Sure, players who are bound and determined to make a draw can make a tacit agreement early on in the game, and then play on for the sake of Appearance (and to earn Bonus $$). Even if this were to happen, the Chess Fans would still be better off, since the "Chess Exhibition" would at least be entertaining.

All in all, it is better to motivate the Top Chess players with monetary incentives, than to start tinkering with the core structures of the game, or employing intrusive mandates about move minimums.

"The offered draw is an absurdity. It is unnatural in general and damaging for a sport."

First, Mig: in its essence, Chess is NOT a sport. It is unnatural in general and damaging to Chess to consider it as a sport.

Second: The offered Draw is NOT an absurdity. The absurdity would be continuing to play by shuffling one's pieces around in a dead drawn position. The Draw offer begins to make a lot of sense when you reach a K + R vs. K + R ending. Is it better to wait to invoke the 50 move rule draw claim? As is often the case, there is a bit of gray area here. Draw offers may be completely appropriate in some cases, and in other cases they may be justifiable.

If you ban the Draw offer, you'll just push players to concoct non-forced repetitions of moves. What are you going to do then--Have some arbiter determine whether one of the players can avoid the repetition without too seriously comprimising his position?

I'm also not a big fan of manadating defined move minimums, before which you cannot offer a draw.

30 Moves? In some openings, the preparation goes beyond 30 moves. Conceivably, players can pound out 30 moves without using up more than 10-15 minutes of their clock.

40 Move minimum, then? Soon, the Top players will be adept at playing their "full-length" draw (after the tacit draw has been offered and accepted), using only about 30 minutes per player. They would still get their artificial "rest days"!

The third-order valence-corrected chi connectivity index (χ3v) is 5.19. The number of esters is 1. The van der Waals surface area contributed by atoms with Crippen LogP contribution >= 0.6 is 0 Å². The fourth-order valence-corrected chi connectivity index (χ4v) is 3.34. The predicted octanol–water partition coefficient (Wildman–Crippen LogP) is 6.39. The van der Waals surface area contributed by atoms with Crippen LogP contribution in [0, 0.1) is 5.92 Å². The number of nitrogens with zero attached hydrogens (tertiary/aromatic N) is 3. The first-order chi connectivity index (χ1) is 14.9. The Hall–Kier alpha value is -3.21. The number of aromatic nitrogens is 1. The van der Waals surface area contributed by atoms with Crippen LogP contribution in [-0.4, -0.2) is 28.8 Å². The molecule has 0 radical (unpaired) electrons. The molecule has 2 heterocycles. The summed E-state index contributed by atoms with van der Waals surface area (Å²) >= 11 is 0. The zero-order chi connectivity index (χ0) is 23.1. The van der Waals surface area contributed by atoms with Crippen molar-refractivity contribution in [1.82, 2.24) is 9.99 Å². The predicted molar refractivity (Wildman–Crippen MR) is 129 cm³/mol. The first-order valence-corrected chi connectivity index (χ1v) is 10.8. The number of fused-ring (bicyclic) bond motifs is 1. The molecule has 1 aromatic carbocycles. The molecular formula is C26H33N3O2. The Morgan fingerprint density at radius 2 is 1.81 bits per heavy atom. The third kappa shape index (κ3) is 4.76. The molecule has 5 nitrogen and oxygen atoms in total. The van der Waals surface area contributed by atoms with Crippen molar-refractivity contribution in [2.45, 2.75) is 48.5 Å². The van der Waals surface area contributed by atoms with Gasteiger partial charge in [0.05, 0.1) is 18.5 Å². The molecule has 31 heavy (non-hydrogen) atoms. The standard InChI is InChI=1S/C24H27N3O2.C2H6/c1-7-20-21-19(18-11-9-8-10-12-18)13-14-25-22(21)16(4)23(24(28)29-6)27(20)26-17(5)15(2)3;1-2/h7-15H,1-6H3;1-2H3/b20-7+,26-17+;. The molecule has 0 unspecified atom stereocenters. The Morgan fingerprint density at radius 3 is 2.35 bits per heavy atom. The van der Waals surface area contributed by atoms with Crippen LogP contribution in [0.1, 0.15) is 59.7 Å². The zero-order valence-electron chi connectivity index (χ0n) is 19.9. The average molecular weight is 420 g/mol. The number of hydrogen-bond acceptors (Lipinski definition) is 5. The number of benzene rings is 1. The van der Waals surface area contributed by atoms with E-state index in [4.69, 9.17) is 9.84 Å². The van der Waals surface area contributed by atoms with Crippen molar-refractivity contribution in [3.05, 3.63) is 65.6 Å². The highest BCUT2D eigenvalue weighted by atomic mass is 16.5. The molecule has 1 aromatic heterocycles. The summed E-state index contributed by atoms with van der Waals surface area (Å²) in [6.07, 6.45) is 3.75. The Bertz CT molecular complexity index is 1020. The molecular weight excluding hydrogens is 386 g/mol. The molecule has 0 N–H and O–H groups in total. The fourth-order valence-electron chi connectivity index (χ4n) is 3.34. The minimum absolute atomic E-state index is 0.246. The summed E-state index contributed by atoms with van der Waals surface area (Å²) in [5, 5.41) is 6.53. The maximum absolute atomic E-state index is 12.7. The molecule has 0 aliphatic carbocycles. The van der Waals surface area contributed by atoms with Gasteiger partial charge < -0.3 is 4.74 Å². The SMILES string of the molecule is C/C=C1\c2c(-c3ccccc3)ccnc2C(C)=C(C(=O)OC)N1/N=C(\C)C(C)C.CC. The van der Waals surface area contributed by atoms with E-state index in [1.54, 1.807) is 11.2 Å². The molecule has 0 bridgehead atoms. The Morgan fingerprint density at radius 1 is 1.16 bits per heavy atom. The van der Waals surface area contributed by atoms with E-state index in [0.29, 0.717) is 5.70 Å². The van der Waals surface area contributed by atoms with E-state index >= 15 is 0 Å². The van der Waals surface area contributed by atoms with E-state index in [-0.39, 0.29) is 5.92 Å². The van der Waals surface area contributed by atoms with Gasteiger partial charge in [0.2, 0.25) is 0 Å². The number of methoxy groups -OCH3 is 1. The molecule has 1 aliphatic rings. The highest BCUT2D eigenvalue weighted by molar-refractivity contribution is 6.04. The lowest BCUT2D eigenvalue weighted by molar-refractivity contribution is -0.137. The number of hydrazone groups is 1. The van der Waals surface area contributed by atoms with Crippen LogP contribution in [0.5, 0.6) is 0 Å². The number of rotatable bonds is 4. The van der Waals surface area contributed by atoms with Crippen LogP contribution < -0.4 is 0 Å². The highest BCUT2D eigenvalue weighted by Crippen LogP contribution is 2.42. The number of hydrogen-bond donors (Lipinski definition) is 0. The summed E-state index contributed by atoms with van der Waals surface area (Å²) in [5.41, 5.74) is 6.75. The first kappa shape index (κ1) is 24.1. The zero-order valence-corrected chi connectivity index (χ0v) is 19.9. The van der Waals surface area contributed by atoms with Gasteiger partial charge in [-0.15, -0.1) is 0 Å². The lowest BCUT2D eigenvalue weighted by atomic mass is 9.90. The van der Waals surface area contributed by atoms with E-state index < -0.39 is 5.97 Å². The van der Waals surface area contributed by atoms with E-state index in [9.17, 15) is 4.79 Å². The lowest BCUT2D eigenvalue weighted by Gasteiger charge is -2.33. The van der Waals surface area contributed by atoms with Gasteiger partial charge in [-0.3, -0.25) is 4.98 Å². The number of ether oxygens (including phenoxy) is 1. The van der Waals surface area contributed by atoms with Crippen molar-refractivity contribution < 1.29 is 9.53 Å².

Neither would a 50 move minimum be much of a lasting or effective solution. Eventually, FIDE (or individual organizers) could impose 60 move minimums before draw offers are allowed. The players wopuld adapt, and such games would be concluded less than 2 hours after they commenced, with the players moving inexorably towards the desired outcome of a Draw, at the rate of 1 move per minute.

If you want to employ coercive regulations to "force" chessplayers to "play (fighting) chess", it would be much more effective and logical to require that the players involved have used a stipulated minimum of their Clock Time, BEFORE they can either Offer a Draw OR Accept a Draw Offer.

An obvious place to start would be to not allow any Draws by Agreement before all of the time alloted to the 1st Time Control has been used up. In Classical Chess, that would entail that each player will have used 120 minutes of clock time, and, at a minimum, have reached the 2nd Time Control. Thus, games would last for a minimum of 4 hours. Since the players would be required to sit at the Board for 4 hours, they may just decide it makes sense just to play chess. Even if there was an early tacit draw agreeement, those players would get much less of a benefit, with respect to getting an additional rest day.